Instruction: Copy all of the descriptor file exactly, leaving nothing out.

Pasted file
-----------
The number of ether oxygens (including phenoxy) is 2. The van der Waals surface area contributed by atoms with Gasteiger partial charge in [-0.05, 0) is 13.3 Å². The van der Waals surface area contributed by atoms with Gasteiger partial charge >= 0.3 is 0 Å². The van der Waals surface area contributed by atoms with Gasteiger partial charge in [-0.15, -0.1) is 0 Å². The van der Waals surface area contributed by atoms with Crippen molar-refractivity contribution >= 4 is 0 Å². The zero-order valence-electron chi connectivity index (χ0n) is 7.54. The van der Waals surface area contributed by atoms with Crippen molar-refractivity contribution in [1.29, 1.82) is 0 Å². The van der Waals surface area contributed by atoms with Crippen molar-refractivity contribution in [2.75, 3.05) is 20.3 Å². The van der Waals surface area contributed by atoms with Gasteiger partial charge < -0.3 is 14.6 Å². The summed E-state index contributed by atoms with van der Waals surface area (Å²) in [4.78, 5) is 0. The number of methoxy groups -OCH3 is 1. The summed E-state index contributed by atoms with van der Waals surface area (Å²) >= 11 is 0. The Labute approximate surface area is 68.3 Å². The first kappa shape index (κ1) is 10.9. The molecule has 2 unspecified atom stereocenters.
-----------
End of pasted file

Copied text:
The number of ether oxygens (including phenoxy) is 2. The van der Waals surface area contributed by atoms with Gasteiger partial charge in [-0.05, 0) is 13.3 Å². The van der Waals surface area contributed by atoms with Gasteiger partial charge >= 0.3 is 0 Å². The van der Waals surface area contributed by atoms with Gasteiger partial charge in [-0.15, -0.1) is 0 Å². The van der Waals surface area contributed by atoms with Crippen molar-refractivity contribution >= 4 is 0 Å². The zero-order valence-electron chi connectivity index (χ0n) is 7.54. The van der Waals surface area contributed by atoms with Crippen molar-refractivity contribution in [1.29, 1.82) is 0 Å². The van der Waals surface area contributed by atoms with Crippen molar-refractivity contribution in [2.75, 3.05) is 20.3 Å². The van der Waals surface area contributed by atoms with Gasteiger partial charge < -0.3 is 14.6 Å². The summed E-state index contributed by atoms with van der Waals surface area (Å²) in [4.78, 5) is 0. The number of methoxy groups -OCH3 is 1. The summed E-state index contributed by atoms with van der Waals surface area (Å²) >= 11 is 0. The Labute approximate surface area is 68.3 Å². The first kappa shape index (κ1) is 10.9. The molecule has 2 unspecified atom stereocenters.